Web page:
How to Design a Dog Grooming Shop

SONY DSC image by gierczak2007 from Fotolia.com

Items you will need

  • Graph paper

  • Pencil

  • Ruler

  • Measuring tape

  • Blueprints, if available

Warnings

  • Always check local zoning regulations before investing in professionally rendered designs.

Tips

  • Keep your design scheme clean and simple. Your shop will be difficult to clean as it is, so unnecessary alcoves and shelving will be detrimental.

Dog grooming shops present a set of unique design challenges. Unlike most shops and salons, grooming shops are likely to be full of dogs all day long. Naturally dogs don’t always behave in a manner you’d expect from people, so it’s important to take that into account when designing your dog grooming shop. Your grooming shop will also contain a number of appliances that must be factored into your design, such as baths and grooming tables.

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Measure your premises and create a blueprint of the layout. Until you know how much space you have to work with, you can’t create an accurate design for your shop. If you already own the property, measure the total footprint of the building’s interior as well as each room individually. You may decide to reappoint the building to have fewer or more walls, so it’s important to know what the total area is. To calculate the area of a room, multiply its length by its width.

Plot your power sources. Unlike most regular shops, you and your staff will need to use electrical equipment on the shop floor. This is where you will be performing grooming procedures such as hair trimming. Keep in mind that long power cables trailing along the floor represent a safety risk, especially with dogs around. Plot the power sources so that they are spaced equally along each wall. This way you can plug in equipment in any part of the room.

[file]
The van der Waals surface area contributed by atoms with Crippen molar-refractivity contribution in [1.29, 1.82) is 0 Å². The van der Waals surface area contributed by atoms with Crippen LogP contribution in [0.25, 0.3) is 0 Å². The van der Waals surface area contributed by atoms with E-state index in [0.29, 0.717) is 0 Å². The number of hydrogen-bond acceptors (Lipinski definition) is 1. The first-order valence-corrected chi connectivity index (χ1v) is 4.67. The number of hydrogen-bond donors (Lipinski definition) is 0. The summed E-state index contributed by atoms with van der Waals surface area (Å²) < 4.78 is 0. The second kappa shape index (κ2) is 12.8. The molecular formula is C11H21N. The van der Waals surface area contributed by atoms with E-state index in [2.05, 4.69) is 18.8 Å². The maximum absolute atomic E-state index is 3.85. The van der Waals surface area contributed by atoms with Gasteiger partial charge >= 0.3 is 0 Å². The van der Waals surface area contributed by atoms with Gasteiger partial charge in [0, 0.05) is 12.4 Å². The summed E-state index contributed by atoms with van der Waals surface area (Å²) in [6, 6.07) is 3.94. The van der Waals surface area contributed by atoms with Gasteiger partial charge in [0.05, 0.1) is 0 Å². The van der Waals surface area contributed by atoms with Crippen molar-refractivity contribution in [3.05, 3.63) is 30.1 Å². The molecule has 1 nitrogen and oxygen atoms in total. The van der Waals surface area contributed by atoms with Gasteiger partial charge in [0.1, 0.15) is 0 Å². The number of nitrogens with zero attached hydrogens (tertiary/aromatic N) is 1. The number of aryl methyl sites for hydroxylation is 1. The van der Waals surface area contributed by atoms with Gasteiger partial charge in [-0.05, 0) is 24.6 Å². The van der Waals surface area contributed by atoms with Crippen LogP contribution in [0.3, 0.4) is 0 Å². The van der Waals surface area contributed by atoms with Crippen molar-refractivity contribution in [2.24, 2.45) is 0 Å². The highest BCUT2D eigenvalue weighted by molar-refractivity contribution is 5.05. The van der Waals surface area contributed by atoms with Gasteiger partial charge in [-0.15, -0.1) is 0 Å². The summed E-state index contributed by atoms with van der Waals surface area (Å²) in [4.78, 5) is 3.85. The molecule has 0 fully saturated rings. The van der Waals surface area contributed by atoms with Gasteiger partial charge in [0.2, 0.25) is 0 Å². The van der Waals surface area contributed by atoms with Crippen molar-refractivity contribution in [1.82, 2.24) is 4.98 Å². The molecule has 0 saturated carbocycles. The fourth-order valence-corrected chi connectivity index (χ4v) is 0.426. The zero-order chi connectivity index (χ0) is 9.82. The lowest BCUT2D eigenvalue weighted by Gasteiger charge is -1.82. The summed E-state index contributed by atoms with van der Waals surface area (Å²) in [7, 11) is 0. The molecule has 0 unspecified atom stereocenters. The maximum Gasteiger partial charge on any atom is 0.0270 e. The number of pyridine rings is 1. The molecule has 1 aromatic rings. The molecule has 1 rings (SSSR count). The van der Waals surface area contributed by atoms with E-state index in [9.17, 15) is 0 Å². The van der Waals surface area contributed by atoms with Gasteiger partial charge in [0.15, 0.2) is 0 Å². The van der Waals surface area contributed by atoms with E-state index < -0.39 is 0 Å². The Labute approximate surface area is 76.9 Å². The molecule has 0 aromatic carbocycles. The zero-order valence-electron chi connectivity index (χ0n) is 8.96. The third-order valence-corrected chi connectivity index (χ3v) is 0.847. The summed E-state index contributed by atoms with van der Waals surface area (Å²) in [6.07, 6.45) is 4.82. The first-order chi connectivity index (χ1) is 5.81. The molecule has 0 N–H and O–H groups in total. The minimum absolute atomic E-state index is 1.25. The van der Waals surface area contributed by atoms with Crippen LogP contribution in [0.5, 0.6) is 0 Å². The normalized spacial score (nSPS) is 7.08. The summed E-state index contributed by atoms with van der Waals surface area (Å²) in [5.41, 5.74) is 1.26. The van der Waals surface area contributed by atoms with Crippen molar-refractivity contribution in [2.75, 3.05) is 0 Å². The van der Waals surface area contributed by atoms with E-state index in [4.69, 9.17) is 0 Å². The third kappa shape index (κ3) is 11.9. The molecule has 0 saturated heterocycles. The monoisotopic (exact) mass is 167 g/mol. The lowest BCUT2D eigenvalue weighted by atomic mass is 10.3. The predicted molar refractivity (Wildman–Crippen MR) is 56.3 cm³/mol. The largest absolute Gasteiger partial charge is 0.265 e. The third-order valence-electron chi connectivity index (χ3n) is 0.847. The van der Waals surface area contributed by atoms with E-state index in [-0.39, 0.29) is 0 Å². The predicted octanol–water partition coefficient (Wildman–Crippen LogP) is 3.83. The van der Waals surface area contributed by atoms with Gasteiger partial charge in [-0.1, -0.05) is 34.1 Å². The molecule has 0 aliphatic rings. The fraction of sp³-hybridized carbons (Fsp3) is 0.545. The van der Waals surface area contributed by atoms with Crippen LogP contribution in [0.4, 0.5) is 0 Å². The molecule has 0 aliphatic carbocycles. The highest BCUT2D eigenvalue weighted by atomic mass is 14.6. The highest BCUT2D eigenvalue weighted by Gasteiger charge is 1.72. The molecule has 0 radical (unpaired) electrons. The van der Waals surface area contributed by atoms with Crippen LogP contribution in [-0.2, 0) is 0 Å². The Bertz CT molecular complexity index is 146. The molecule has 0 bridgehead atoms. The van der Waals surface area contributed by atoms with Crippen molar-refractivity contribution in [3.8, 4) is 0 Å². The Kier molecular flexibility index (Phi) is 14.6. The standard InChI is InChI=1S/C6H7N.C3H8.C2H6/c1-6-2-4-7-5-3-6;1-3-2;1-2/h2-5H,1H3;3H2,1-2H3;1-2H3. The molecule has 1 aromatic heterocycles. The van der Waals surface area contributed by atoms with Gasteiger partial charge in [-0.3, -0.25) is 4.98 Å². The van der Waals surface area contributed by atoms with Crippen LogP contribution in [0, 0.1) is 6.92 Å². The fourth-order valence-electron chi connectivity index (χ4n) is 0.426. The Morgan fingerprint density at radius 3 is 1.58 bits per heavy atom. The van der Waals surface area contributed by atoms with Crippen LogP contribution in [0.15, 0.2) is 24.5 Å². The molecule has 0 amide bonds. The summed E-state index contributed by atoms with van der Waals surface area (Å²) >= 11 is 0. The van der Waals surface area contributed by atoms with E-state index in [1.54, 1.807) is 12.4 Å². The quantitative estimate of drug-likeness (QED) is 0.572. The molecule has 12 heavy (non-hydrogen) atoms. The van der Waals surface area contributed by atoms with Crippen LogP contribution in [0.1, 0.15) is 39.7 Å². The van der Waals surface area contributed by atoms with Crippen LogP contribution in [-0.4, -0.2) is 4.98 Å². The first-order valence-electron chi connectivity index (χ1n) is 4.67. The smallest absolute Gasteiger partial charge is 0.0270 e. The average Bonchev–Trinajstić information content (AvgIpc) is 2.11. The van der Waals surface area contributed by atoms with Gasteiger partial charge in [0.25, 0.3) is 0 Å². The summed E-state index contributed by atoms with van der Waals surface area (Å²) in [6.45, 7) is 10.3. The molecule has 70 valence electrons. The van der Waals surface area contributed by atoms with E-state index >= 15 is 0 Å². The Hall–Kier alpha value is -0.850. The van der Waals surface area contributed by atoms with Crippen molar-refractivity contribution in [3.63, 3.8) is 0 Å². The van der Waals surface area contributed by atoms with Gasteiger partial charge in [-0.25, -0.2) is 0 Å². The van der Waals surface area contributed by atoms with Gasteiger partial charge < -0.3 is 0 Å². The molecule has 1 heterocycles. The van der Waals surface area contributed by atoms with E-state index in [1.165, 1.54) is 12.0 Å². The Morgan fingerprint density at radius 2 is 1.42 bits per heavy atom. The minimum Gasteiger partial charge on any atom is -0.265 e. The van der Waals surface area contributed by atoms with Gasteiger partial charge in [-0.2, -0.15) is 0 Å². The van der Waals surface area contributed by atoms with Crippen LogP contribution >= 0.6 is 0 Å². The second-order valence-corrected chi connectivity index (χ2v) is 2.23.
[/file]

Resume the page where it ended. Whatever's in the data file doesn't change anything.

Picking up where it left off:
Plan for at least three separate areas: Waiting, grooming and storage. Most shops put their grooming supply stock on display; you must never do this. Your shop floor should be free from clutter and mess. Therefore you need a separate area to keep your stocks of shampoos, conditioners, flea treatments and all other necessary inventory. Incorporate a separate area for grooming and waiting. It’s smart to keep waiting customers and their pets separate from dogs in the process of being groomed. The task of grooming a nervous dog becomes a lot trickier if he is distracted by other dogs.

Design the shop floor and grooming area so the floors are easy to clean. Linoleum floors are easy to wipe clean. Separate carpet squares are a smart idea too. If one of your dogs has an accident, you can quickly remove the soiled part of the floor to be cleaned later and replace it with a fresh one. Crufts is the world’s biggest dog show. In 2004 it had over 20,000 canine visitors. This is how the show organizers keep their floor free from mess.

Photo Credits

Author

Simon Foden has been a freelance writer and editor since 1999. He began his writing career after graduating with a Bachelors of Arts degree in music from Salford University. He has contributed to and written for various magazines including "K9 Magazine" and "Pet Friendly Magazine." He has also written for Dogmagazine.net.